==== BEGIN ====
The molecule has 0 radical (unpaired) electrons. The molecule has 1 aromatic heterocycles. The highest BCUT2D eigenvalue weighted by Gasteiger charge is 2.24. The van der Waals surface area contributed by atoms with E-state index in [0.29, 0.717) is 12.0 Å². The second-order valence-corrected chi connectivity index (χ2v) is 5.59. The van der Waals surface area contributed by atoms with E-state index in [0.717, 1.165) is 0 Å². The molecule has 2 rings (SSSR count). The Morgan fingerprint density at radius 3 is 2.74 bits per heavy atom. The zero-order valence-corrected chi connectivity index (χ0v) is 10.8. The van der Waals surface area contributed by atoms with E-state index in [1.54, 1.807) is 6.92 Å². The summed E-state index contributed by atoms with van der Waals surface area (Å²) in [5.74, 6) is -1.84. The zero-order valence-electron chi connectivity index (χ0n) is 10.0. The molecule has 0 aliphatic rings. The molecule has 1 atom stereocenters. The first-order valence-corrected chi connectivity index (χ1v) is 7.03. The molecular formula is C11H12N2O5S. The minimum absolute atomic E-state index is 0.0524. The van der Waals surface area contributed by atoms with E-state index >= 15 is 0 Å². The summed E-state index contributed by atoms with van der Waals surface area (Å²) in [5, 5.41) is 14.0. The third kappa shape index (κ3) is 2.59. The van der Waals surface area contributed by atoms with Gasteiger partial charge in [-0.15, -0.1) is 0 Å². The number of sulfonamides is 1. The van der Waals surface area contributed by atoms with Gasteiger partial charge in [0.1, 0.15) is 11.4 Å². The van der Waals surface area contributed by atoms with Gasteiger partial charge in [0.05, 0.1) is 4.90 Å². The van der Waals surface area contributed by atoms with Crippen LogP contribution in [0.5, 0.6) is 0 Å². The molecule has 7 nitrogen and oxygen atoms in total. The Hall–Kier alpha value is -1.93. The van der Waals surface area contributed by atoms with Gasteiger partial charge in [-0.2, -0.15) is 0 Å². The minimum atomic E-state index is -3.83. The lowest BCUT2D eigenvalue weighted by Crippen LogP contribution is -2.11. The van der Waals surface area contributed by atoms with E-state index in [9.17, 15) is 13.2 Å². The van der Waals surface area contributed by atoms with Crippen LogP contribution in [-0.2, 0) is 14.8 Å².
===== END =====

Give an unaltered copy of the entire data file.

The molecule has 0 radical (unpaired) electrons. The molecule has 1 aromatic heterocycles. The highest BCUT2D eigenvalue weighted by Gasteiger charge is 2.24. The van der Waals surface area contributed by atoms with E-state index in [0.29, 0.717) is 12.0 Å². The second-order valence-corrected chi connectivity index (χ2v) is 5.59. The van der Waals surface area contributed by atoms with E-state index in [0.717, 1.165) is 0 Å². The molecule has 2 rings (SSSR count). The Morgan fingerprint density at radius 3 is 2.74 bits per heavy atom. The zero-order valence-corrected chi connectivity index (χ0v) is 10.8. The van der Waals surface area contributed by atoms with E-state index in [1.54, 1.807) is 6.92 Å². The summed E-state index contributed by atoms with van der Waals surface area (Å²) in [5.74, 6) is -1.84. The zero-order valence-electron chi connectivity index (χ0n) is 10.0. The molecule has 0 aliphatic rings. The molecule has 1 atom stereocenters. The first-order valence-corrected chi connectivity index (χ1v) is 7.03. The molecular formula is C11H12N2O5S. The minimum absolute atomic E-state index is 0.0524. The van der Waals surface area contributed by atoms with E-state index >= 15 is 0 Å². The summed E-state index contributed by atoms with van der Waals surface area (Å²) in [5, 5.41) is 14.0. The third kappa shape index (κ3) is 2.59. The van der Waals surface area contributed by atoms with Gasteiger partial charge in [-0.15, -0.1) is 0 Å². The number of sulfonamides is 1. The van der Waals surface area contributed by atoms with Gasteiger partial charge in [0.1, 0.15) is 11.4 Å². The van der Waals surface area contributed by atoms with Gasteiger partial charge in [0.05, 0.1) is 4.90 Å². The van der Waals surface area contributed by atoms with Crippen LogP contribution in [0.5, 0.6) is 0 Å². The molecule has 7 nitrogen and oxygen atoms in total. The Hall–Kier alpha value is -1.93. The van der Waals surface area contributed by atoms with Gasteiger partial charge in [-0.2, -0.15) is 0 Å². The minimum atomic E-state index is -3.83. The lowest BCUT2D eigenvalue weighted by Crippen LogP contribution is -2.11. The van der Waals surface area contributed by atoms with E-state index in [9.17, 15) is 13.2 Å². The van der Waals surface area contributed by atoms with Crippen LogP contribution in [-0.2, 0) is 14.8 Å².